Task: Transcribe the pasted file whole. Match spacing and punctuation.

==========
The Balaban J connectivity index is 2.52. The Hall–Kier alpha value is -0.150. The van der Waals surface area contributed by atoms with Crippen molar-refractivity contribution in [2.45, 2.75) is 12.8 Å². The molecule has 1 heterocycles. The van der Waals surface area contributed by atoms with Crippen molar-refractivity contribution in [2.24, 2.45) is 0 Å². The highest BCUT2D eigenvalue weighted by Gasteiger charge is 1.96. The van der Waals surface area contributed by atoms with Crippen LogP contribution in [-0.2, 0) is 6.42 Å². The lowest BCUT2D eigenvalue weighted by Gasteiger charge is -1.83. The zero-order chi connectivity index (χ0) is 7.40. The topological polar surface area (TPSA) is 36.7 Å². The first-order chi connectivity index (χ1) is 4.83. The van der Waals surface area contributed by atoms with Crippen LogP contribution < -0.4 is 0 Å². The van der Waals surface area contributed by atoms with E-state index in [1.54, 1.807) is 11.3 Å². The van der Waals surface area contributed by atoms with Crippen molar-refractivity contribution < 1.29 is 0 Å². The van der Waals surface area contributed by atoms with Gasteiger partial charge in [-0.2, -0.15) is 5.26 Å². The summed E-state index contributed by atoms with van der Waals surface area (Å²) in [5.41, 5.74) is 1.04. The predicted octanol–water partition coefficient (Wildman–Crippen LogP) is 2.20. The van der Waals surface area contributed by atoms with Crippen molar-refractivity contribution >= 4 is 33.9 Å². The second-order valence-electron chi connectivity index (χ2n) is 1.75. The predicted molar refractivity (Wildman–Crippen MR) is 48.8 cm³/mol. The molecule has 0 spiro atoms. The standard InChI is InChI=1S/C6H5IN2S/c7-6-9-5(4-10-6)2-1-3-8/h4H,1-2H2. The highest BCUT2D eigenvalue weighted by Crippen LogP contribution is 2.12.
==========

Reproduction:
The Balaban J connectivity index is 2.52. The Hall–Kier alpha value is -0.150. The van der Waals surface area contributed by atoms with Crippen molar-refractivity contribution in [2.45, 2.75) is 12.8 Å². The molecule has 1 heterocycles. The van der Waals surface area contributed by atoms with Crippen molar-refractivity contribution in [2.24, 2.45) is 0 Å². The highest BCUT2D eigenvalue weighted by Gasteiger charge is 1.96. The van der Waals surface area contributed by atoms with Crippen LogP contribution in [-0.2, 0) is 6.42 Å². The lowest BCUT2D eigenvalue weighted by Gasteiger charge is -1.83. The zero-order chi connectivity index (χ0) is 7.40. The topological polar surface area (TPSA) is 36.7 Å². The first-order chi connectivity index (χ1) is 4.83. The van der Waals surface area contributed by atoms with Crippen LogP contribution < -0.4 is 0 Å². The van der Waals surface area contributed by atoms with E-state index in [1.54, 1.807) is 11.3 Å². The van der Waals surface area contributed by atoms with Crippen molar-refractivity contribution < 1.29 is 0 Å². The van der Waals surface area contributed by atoms with Gasteiger partial charge in [-0.2, -0.15) is 5.26 Å². The summed E-state index contributed by atoms with van der Waals surface area (Å²) in [5.41, 5.74) is 1.04. The predicted octanol–water partition coefficient (Wildman–Crippen LogP) is 2.20. The van der Waals surface area contributed by atoms with Crippen molar-refractivity contribution >= 4 is 33.9 Å². The second-order valence-electron chi connectivity index (χ2n) is 1.75. The predicted molar refractivity (Wildman–Crippen MR) is 48.8 cm³/mol. The molecule has 0 spiro atoms. The standard InChI is InChI=1S/C6H5IN2S/c7-6-9-5(4-10-6)2-1-3-8/h4H,1-2H2. The highest BCUT2D eigenvalue weighted by Crippen LogP contribution is 2.12.